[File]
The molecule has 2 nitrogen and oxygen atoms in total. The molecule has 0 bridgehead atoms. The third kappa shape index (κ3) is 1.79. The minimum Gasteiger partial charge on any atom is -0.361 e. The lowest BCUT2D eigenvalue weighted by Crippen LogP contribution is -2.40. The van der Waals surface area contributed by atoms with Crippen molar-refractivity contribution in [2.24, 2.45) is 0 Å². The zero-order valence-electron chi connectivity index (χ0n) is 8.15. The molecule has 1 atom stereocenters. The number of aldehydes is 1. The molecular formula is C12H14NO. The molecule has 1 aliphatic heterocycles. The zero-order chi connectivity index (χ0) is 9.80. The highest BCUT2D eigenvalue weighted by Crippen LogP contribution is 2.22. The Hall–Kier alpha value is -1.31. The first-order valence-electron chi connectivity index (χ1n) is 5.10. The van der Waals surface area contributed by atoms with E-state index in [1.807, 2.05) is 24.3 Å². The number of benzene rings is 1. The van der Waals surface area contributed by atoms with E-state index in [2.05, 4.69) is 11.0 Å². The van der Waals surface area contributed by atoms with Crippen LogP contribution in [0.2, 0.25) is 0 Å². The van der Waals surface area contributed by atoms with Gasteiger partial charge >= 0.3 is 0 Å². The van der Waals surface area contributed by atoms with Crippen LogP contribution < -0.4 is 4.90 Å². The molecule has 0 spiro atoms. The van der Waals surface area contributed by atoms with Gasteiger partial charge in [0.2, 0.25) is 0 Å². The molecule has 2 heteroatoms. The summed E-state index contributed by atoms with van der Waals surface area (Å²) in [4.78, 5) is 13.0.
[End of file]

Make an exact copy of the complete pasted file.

The molecule has 2 nitrogen and oxygen atoms in total. The molecule has 0 bridgehead atoms. The third kappa shape index (κ3) is 1.79. The minimum Gasteiger partial charge on any atom is -0.361 e. The lowest BCUT2D eigenvalue weighted by Crippen LogP contribution is -2.40. The van der Waals surface area contributed by atoms with Crippen molar-refractivity contribution in [2.24, 2.45) is 0 Å². The zero-order valence-electron chi connectivity index (χ0n) is 8.15. The molecule has 1 atom stereocenters. The number of aldehydes is 1. The molecular formula is C12H14NO. The molecule has 1 aliphatic heterocycles. The zero-order chi connectivity index (χ0) is 9.80. The highest BCUT2D eigenvalue weighted by Crippen LogP contribution is 2.22. The Hall–Kier alpha value is -1.31. The first-order valence-electron chi connectivity index (χ1n) is 5.10. The van der Waals surface area contributed by atoms with E-state index in [1.807, 2.05) is 24.3 Å². The number of benzene rings is 1. The van der Waals surface area contributed by atoms with E-state index in [2.05, 4.69) is 11.0 Å². The van der Waals surface area contributed by atoms with Crippen LogP contribution in [0.2, 0.25) is 0 Å². The van der Waals surface area contributed by atoms with Gasteiger partial charge >= 0.3 is 0 Å². The van der Waals surface area contributed by atoms with Crippen LogP contribution < -0.4 is 4.90 Å². The molecule has 0 spiro atoms. The van der Waals surface area contributed by atoms with Gasteiger partial charge in [0.2, 0.25) is 0 Å². The molecule has 2 heteroatoms. The summed E-state index contributed by atoms with van der Waals surface area (Å²) in [4.78, 5) is 13.0.